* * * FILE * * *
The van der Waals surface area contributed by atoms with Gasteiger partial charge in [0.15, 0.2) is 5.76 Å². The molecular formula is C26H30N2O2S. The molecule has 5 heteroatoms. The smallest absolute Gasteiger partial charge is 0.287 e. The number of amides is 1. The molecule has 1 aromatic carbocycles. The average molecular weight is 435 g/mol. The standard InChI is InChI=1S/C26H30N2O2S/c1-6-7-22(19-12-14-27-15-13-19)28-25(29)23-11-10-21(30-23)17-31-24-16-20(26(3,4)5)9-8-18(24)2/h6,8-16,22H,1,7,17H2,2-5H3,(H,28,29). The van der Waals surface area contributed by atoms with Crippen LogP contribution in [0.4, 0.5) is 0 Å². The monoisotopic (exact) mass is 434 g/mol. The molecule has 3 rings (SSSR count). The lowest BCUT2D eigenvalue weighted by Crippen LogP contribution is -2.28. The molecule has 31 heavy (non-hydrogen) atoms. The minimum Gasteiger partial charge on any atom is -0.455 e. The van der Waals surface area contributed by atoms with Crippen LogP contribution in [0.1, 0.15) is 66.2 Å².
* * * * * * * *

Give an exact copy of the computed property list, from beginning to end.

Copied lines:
The van der Waals surface area contributed by atoms with Gasteiger partial charge in [0.15, 0.2) is 5.76 Å². The molecular formula is C26H30N2O2S. The molecule has 5 heteroatoms. The smallest absolute Gasteiger partial charge is 0.287 e. The number of amides is 1. The molecule has 1 aromatic carbocycles. The average molecular weight is 435 g/mol. The standard InChI is InChI=1S/C26H30N2O2S/c1-6-7-22(19-12-14-27-15-13-19)28-25(29)23-11-10-21(30-23)17-31-24-16-20(26(3,4)5)9-8-18(24)2/h6,8-16,22H,1,7,17H2,2-5H3,(H,28,29). The van der Waals surface area contributed by atoms with Crippen LogP contribution in [0.4, 0.5) is 0 Å². The monoisotopic (exact) mass is 434 g/mol. The molecule has 3 rings (SSSR count). The lowest BCUT2D eigenvalue weighted by Crippen LogP contribution is -2.28. The molecule has 31 heavy (non-hydrogen) atoms. The minimum Gasteiger partial charge on any atom is -0.455 e. The van der Waals surface area contributed by atoms with Crippen LogP contribution in [0.1, 0.15) is 66.2 Å².